If you are just getting started in photography you may not have heard of the 'Blue Hour' before, however, it is one of the most popular times for capturing images universally loved by outdoor photographers.
The Blue Hour can be a wonderful time of day in which to take pictures as it also makes a pleasant change to the Golden Hour and is usually less crowded.
What is the Blue Hour?
So what is the blue hour and when does it occur? Put simply the blue hour occurs twice a day and refers to the period before sunrise and after sunset when the sky turns a deep shade of blue. The light is very soft at this time and light levels are low due to the sun being quite some distance below the horizon.
If you are in a city, for example, you can witness the blue hour as the light of the setting sun fades and the ambient hues of the sky start to change to a rich blue colour. In the evening, this occurs at the end of the civil twilight, just after the golden hour when the artificial street lights and building illuminations are turned on. In the morning, it coincides with the start of civil twilight that takes place just before the golden hour.
Although called the blue hour, it doesn't actually mean the phenomenon occurs for an entire 60 minutes. It usually lasts around 20 to 30 minutes depending on your location, the time of year, and the speed at which the sun rises and sets.
Photographing during the blue hour is gaining in popularity, and thanks to the advancement in cameras and their ability to capture images in low light, it is becoming more readily available for all photographers and skill levels.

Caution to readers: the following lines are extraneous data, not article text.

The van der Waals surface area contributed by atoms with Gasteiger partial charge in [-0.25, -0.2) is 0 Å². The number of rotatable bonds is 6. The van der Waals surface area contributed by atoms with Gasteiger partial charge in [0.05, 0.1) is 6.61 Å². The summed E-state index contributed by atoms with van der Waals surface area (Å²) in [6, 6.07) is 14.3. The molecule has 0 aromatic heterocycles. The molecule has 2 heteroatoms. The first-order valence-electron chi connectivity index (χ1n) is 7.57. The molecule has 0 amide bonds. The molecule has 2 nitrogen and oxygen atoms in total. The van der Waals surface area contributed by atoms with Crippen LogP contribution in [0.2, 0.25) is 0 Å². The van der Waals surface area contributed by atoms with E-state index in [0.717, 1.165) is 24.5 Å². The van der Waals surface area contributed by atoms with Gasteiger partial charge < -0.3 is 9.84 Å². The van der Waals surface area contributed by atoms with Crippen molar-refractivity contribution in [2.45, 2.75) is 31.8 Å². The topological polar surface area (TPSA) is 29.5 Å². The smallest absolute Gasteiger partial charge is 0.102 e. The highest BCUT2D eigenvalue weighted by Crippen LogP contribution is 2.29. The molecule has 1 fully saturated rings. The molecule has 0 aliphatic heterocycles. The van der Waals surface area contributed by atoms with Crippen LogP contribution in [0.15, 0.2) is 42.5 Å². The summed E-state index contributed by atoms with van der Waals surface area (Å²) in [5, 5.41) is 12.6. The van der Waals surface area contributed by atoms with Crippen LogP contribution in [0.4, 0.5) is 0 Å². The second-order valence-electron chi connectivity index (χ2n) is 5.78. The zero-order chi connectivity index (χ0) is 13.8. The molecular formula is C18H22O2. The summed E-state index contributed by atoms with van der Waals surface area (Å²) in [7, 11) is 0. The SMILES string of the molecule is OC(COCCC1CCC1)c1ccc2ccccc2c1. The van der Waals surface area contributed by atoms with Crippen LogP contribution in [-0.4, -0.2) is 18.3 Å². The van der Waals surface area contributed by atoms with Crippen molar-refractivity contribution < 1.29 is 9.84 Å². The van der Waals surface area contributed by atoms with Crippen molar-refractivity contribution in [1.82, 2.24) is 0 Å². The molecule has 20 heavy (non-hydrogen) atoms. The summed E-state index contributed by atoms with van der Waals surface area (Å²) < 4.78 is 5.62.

It can be a great time to photograph a familiar daytime scene in a different tone and provides a wonderful opportunity to capitalise on the fading light of the day.
How to pictures during the Blue Hour
If you are a beginner and are new to blue hour photography, here are some tips to help you get started:
1.) Use a tripod or something stable for support
As blue hour occurs during the early morning or later in the evening you will be shooting in low light. Therefore you are likely to need some support for your camera. One of the best accessories available is a tripod. Otherwise, I recommend using a table or wall surface to keep the camera stable and to capture sharper images.
2.) Set the camera’s remote timer
Another consideration to minimise any unwanted camera shake and to achieve sharper pictures is to set the camera’s remote timer. By setting the timer to 2 seconds or more will help you to prevent any potential movement when capturing your images.
3.) Use specific camera settings
When shooting during the blue hour you will want to try and get the all of the elements within the frame in focus. The best way to achieve this is to select an aperture of somewhere between f/8 to f/16.
If you keep your ISO low too at say 100 or 200 this will help keep any potential noise from shooting in low light to a minimum. Depending on the brightness of a scene, a shutter speed of anything over 5 seconds usually works best. Start at around a second and increase this accordingly when darkness falls.
What subjects to shoot?
In terms of things to photograph during the blue hour, anything will work from natural to urban landscapes and seascapes. You can include an artificial light source within your scenes to add an extra element.
For example, try starting with cityscapes that include artificial streetlights and architecture. These subjects contrast greatly with the natural blue glow from the sky during the blue hour which many photographers consider to be their favourite time of day to photograph a cityscape.
With landscapes and seascapes, consider bringing a torch to lighten the scene as the daylight disappears or you could include the light from the moon. You may also like to try capturing roads with car light trails, bridges, jetties and a fairground which all make great subjects to photograph during this magical time.
Here are some beautiful examples from a range of photographic genres:
With these tips on how to capture the blue hour, it’s now your turn to go out and try it for yourselves!
Cover image from Tom Lowe